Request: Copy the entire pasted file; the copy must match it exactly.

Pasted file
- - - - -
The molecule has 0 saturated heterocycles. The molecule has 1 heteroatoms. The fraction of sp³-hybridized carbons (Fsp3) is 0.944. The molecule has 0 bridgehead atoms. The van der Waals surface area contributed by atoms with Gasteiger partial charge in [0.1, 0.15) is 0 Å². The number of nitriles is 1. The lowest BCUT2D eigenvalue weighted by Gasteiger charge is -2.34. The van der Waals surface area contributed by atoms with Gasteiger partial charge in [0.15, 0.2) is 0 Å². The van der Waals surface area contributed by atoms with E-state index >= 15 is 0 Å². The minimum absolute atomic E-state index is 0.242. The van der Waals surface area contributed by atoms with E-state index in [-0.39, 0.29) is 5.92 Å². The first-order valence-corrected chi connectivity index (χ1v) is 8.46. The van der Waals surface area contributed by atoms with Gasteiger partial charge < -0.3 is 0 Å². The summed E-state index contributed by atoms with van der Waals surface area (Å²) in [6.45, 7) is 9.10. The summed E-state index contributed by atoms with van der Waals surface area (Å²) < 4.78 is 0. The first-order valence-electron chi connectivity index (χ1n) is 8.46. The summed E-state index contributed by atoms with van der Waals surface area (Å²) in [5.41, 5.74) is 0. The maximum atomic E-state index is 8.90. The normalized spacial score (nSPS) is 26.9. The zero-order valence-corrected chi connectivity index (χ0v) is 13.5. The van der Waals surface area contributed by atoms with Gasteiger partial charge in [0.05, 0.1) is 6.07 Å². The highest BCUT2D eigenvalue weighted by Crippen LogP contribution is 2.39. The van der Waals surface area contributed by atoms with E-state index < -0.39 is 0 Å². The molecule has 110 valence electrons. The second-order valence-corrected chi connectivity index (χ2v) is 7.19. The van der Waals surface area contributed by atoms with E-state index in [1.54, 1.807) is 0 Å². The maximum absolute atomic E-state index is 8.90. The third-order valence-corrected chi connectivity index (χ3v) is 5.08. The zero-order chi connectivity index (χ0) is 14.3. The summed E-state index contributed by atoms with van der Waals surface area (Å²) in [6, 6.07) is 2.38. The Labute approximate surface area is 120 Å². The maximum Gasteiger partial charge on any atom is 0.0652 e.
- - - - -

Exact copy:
The molecule has 0 saturated heterocycles. The molecule has 1 heteroatoms. The fraction of sp³-hybridized carbons (Fsp3) is 0.944. The molecule has 0 bridgehead atoms. The van der Waals surface area contributed by atoms with Gasteiger partial charge in [0.1, 0.15) is 0 Å². The number of nitriles is 1. The lowest BCUT2D eigenvalue weighted by Gasteiger charge is -2.34. The van der Waals surface area contributed by atoms with Gasteiger partial charge in [0.15, 0.2) is 0 Å². The van der Waals surface area contributed by atoms with E-state index >= 15 is 0 Å². The minimum absolute atomic E-state index is 0.242. The van der Waals surface area contributed by atoms with E-state index in [-0.39, 0.29) is 5.92 Å². The first-order valence-corrected chi connectivity index (χ1v) is 8.46. The van der Waals surface area contributed by atoms with Gasteiger partial charge < -0.3 is 0 Å². The summed E-state index contributed by atoms with van der Waals surface area (Å²) in [6.45, 7) is 9.10. The summed E-state index contributed by atoms with van der Waals surface area (Å²) < 4.78 is 0. The first-order valence-electron chi connectivity index (χ1n) is 8.46. The summed E-state index contributed by atoms with van der Waals surface area (Å²) in [5.41, 5.74) is 0. The maximum atomic E-state index is 8.90. The normalized spacial score (nSPS) is 26.9. The zero-order valence-corrected chi connectivity index (χ0v) is 13.5. The van der Waals surface area contributed by atoms with Gasteiger partial charge in [0.05, 0.1) is 6.07 Å². The highest BCUT2D eigenvalue weighted by Crippen LogP contribution is 2.39. The van der Waals surface area contributed by atoms with E-state index < -0.39 is 0 Å². The molecule has 110 valence electrons. The second-order valence-corrected chi connectivity index (χ2v) is 7.19. The van der Waals surface area contributed by atoms with E-state index in [1.54, 1.807) is 0 Å². The maximum absolute atomic E-state index is 8.90. The third-order valence-corrected chi connectivity index (χ3v) is 5.08. The zero-order chi connectivity index (χ0) is 14.3. The summed E-state index contributed by atoms with van der Waals surface area (Å²) in [6, 6.07) is 2.38. The Labute approximate surface area is 120 Å². The maximum Gasteiger partial charge on any atom is 0.0652 e.